Wentworth Woodhouse, located near Rotherham, Yorkshire, England, is yet another huge stately home that is only a short drive from my home. Yay! Although it is massive, only a small number of its 300 rooms are open to the public. Thomas Wentworth, 1st Earl of Strafford, who was beheaded on Tower Hill in 1641, lived here. Although only a small part of the 17th-century house he lived in remains (most of what we now see was built in the 1720s by the 1st Marquess of Rockingham).
I visited with my family in August, and it is a great place for such an outing, as there is plenty for children to look at (there was a fun paper with items to look out for, which my five-year-old enjoyed).
It is sadly quite dilapidated, but visitors can see what was clearly once a very splendid great house. As I learned from reading the book, Wentworth Woodhouse: The House, The Estate, & The Family by Melvyn Jones, Joan Jones, and Stephen Cooper, some months ago, the house certainly has seen a great deal of change.
There was a wonderfully-constructed model of the great building on display in one of the first rooms. It was superb. One of the nicest rooms in the building was the Long Gallery, which is located facing the back of the house and it is now used as a venue for afternoon tea, which needs to be booked. It was full of satisfied-looking patrons, who sat at pretty tables which had Royal Albert Country Roses china and the ubiquitous tiered stands full of tasty sandwiches and baked treats. It looked so nice that I’d like to go just for that sometime. For a more casual feed, there is also a cafe on site on the ground floor.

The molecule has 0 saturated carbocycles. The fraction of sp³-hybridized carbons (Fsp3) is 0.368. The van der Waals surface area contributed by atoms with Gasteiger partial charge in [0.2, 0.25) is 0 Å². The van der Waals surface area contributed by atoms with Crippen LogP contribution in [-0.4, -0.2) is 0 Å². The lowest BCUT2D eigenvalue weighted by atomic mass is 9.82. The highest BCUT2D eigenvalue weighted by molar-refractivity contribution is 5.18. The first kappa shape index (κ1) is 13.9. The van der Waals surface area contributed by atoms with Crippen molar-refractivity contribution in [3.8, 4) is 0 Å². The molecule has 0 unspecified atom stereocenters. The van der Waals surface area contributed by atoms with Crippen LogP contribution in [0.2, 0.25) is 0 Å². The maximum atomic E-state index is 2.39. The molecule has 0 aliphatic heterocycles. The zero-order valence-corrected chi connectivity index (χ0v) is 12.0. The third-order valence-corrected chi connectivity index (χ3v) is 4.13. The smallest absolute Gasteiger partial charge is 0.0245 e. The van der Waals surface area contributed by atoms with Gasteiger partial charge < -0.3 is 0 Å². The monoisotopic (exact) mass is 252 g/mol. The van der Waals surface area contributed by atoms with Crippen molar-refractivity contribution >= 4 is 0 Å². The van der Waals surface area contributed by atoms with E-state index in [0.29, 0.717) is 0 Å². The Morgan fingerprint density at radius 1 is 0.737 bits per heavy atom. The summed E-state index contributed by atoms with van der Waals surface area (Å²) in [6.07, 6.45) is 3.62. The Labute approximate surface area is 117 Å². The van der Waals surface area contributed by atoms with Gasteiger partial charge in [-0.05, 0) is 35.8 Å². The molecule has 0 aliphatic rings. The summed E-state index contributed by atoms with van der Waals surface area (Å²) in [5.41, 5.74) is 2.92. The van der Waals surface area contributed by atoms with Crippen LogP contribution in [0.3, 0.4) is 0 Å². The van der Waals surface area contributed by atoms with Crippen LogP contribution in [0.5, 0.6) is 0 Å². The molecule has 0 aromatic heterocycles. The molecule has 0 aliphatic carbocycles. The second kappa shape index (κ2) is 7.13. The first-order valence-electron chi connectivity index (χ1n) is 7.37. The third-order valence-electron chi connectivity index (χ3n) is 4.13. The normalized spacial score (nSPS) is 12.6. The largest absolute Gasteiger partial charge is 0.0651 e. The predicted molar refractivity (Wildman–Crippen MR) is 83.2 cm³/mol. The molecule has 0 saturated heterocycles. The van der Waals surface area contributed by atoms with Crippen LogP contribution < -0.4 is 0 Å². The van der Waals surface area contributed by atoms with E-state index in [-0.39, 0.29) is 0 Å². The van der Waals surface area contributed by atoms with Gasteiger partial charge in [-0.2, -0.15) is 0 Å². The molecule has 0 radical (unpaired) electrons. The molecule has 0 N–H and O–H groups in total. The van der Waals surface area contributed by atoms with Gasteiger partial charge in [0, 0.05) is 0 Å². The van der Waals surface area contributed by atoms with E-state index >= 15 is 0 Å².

Continuing along the route around the rooms, one can still get a sense of the splendour of the place. Some of the rooms still retain some beautiful decorations on the walls, but many rooms are quite bare. There were, however, some very striking statues throughout, particularly in the area where the largest staircase is. There are also some fine tiled floors and friezes.
The gardens, however, are quite lovely, and I was pleased to see many visitors enjoying them. I do think that the exterior of the place is the most appealing part of modern-day Wentworth Woodhouse.
The grounds are extensive: there are around 87 acres!
There is a lot of wilderness, great views from a terraced area, loads of apple trees, and a magnolia house which is to undergo some much-needed restoration work. This said, all the volunteers and gardeners we spoke with really love the place and it this devotion is wonderful and keeps the place going.
Get a load of those apples! There is a substantial amount of woodland and it’s a great place to get some exercise outdoors. We had a largely enjoyable picnic here (shame about the wasps!) and it was really nice to have such an amazing view. I don’t think you can beat a picnic with a view of a historical site! I love it.
In short, Wentworth Woodhouse is an imposing and impressive building but really needs restoration and revitalisation, which fortunately seems to be in progress. With the clear enthusiasm and devotion shown by the staff there, I can’t wait to see how the place will be in the years to come. I think it is so important to preserve these historic buildings for generations to come.
For more on the history of Wentworth Woodhouse, please visit their website.